At the same time, while non-compete agreements might not do much harm to employees at the executive level because they have more bargaining power, workers at the lower levels often have little-to-no bargaining power and are often unaware of their options when it comes to their employment contracts. Whether that means negotiating the terms of their contract, or recognizing when the contract is invalid, low-wage workers tend to have fewer options than those higher up the ladder.

While there is no federal law putting limitations on when companies can use non-compete agreements, there are a variety of state laws that either ban or limit non-compete agreements within the state. California is famous for their total ban on non-compete agreements, while other states, like Washington, have recently added limitations to when companies can use non-compete clauses and what terms can be included in those contracts. Continue reading ›

Contracts are ubiquitous. Every company is a party to numerous different contracts. Leases, purchase agreements, vendor agreements, supply contracts, and employment agreements are just a few of the contracts that a company typically enters in the normal course of business. The parties to a contract expect the other to live up to its obligations as set forth in the written contract. One important rule that many companies and business owners are not aware of, however, is that oral modifications to the terms of a contract can trump the written obligations in a contract, even if the contract expressly prohibits oral modifications.

The recent case of Miller UK Limited v. Caterpillar Inc. demonstrates the significant consequences of this rule. In Miller, the parties entered a written agreement in which Miller agreed that it would “not disclose to Caterpillar any confidential or proprietary information unless our two companies otherwise first agree in writing.” Subsequently, at a meeting between the companies, the parties orally agreed to keep any information shared at the meeting confidential. At that same meeting, Miller shared confidential and proprietary information with Caterpillar concerning technical specifications for a coupling system Miller had developed which allowed earthmover and excavator vehicles to attach shovels, buckets, and other attachments to their mechanical arms quickly without requiring the vehicle operator to leave its cab. Caterpillar later developed its own coupling system that was similar to Miller’s system.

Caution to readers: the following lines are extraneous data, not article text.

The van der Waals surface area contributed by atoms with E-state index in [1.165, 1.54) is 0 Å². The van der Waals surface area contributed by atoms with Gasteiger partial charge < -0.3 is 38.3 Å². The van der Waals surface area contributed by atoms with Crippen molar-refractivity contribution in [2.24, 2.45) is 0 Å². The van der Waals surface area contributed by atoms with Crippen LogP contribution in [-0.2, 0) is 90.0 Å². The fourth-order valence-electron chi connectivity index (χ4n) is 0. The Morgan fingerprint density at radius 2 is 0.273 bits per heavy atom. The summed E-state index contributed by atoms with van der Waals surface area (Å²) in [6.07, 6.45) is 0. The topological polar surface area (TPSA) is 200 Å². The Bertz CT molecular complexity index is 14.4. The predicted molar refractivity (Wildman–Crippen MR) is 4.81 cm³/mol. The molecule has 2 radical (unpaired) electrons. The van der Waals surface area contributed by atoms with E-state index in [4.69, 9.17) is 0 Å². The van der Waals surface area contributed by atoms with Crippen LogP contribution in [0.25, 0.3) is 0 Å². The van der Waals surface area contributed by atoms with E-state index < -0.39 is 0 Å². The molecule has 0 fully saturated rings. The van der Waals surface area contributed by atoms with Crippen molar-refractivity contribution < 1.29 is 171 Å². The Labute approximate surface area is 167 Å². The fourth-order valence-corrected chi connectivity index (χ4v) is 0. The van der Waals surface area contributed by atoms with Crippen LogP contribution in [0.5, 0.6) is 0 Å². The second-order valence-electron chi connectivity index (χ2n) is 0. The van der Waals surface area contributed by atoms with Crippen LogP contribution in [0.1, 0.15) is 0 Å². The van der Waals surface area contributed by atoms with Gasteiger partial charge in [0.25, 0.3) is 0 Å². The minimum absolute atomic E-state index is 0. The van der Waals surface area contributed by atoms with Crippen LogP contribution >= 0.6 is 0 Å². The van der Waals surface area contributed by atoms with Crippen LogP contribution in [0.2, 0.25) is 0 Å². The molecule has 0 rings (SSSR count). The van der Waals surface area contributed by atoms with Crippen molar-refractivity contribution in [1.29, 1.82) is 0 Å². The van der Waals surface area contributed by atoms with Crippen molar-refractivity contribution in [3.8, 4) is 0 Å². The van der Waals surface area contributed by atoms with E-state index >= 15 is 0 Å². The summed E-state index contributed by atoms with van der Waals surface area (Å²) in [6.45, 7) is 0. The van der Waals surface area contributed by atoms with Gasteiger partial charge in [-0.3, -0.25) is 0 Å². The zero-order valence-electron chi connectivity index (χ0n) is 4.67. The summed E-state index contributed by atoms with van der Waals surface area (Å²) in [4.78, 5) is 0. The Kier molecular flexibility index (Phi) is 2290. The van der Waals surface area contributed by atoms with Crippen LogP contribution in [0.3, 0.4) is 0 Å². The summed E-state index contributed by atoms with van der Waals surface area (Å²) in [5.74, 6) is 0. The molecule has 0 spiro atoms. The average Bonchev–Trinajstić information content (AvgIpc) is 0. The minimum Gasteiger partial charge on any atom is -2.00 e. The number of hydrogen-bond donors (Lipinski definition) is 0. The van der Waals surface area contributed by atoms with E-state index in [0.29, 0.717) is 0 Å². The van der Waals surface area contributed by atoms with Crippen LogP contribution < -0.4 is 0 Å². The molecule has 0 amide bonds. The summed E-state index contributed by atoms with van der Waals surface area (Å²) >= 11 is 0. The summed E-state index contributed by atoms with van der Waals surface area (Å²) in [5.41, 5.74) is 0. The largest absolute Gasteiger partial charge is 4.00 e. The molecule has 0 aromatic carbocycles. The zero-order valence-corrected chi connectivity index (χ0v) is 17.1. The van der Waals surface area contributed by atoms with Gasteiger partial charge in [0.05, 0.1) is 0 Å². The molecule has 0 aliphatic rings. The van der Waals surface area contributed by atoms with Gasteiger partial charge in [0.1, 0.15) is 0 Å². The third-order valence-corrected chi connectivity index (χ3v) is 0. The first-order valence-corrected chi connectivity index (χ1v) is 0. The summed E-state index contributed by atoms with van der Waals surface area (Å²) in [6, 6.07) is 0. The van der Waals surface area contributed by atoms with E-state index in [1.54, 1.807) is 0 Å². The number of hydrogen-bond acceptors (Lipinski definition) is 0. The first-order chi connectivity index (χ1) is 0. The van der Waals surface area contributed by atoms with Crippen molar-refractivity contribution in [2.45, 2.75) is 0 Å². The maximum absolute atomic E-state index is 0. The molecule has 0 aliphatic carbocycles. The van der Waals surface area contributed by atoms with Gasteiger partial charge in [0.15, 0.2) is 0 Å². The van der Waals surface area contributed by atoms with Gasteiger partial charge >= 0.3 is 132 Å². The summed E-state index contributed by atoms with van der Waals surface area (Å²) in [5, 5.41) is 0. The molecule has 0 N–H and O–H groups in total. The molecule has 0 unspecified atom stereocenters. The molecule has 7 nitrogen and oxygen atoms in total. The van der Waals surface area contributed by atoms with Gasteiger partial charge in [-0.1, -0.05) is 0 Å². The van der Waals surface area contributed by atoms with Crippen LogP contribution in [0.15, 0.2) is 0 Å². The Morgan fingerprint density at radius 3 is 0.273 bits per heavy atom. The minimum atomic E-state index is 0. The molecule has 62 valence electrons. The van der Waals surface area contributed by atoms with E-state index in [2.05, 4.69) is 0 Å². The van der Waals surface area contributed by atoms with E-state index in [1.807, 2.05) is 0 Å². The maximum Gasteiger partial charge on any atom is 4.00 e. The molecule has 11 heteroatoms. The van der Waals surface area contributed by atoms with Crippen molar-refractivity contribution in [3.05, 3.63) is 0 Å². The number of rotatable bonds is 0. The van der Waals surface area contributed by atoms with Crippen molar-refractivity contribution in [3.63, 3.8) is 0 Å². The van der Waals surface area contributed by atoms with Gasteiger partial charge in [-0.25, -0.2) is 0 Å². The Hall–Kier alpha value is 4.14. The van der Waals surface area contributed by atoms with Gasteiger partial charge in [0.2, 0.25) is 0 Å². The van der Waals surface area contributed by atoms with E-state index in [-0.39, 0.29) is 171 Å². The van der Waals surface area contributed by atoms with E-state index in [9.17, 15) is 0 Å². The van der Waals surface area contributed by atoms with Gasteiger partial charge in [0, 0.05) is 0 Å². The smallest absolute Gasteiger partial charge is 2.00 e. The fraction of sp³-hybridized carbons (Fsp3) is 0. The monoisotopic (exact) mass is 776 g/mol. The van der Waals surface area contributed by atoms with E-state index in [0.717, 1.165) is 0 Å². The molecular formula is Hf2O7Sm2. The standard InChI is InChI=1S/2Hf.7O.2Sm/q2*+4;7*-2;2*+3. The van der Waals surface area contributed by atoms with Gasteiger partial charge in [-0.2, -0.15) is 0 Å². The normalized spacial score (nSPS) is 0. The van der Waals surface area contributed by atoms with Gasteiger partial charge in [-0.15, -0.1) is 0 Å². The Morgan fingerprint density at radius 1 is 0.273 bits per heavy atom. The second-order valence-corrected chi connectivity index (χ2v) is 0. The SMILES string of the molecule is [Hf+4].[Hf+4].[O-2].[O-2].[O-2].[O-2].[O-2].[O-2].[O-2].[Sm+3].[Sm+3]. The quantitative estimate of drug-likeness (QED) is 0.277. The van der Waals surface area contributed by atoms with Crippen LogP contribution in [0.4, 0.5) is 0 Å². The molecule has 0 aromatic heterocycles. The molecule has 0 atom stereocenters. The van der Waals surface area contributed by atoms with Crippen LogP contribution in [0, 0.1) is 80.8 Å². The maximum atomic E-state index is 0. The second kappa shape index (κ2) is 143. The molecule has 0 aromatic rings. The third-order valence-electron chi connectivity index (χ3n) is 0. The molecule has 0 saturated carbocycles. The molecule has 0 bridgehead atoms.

Miller sued Caterpillar for breach of contract and violation of the Illinois Trade Secret Act (“ITSA”). A jury ultimately awarded Miller $16 million on its breach of contract claim and $74.6 million on its ITSA claim. After trial, Caterpillar sought to have the verdict vacated. Caterpillar argued that none of the information Miller shared at the meeting could be considered confidential because the parties’ written contract prohibited sharing confidential or proprietary information without first entering a written nondisclosure agreement. Consequently, Caterpillar argued, because the information was shared without such an agreement, Miller could not as a matter of law prove a trade secret misappropriation claim under ITSA—as proof that the plaintiff took appropriate steps to keep a trade secret confidential is a requirement of an ITSA claim. Continue reading ›

Chicgo-non-compete-agreement-and-Chicago-trade-secret-lawyers-300x115A doctor who owned her own practice, billed her patients directly, and filed taxes as a self-employed physician was not an employee of the hospital she had privileges at, and therefore was not entitled to sue the hospital for discrimination after it revoked her practice privileges.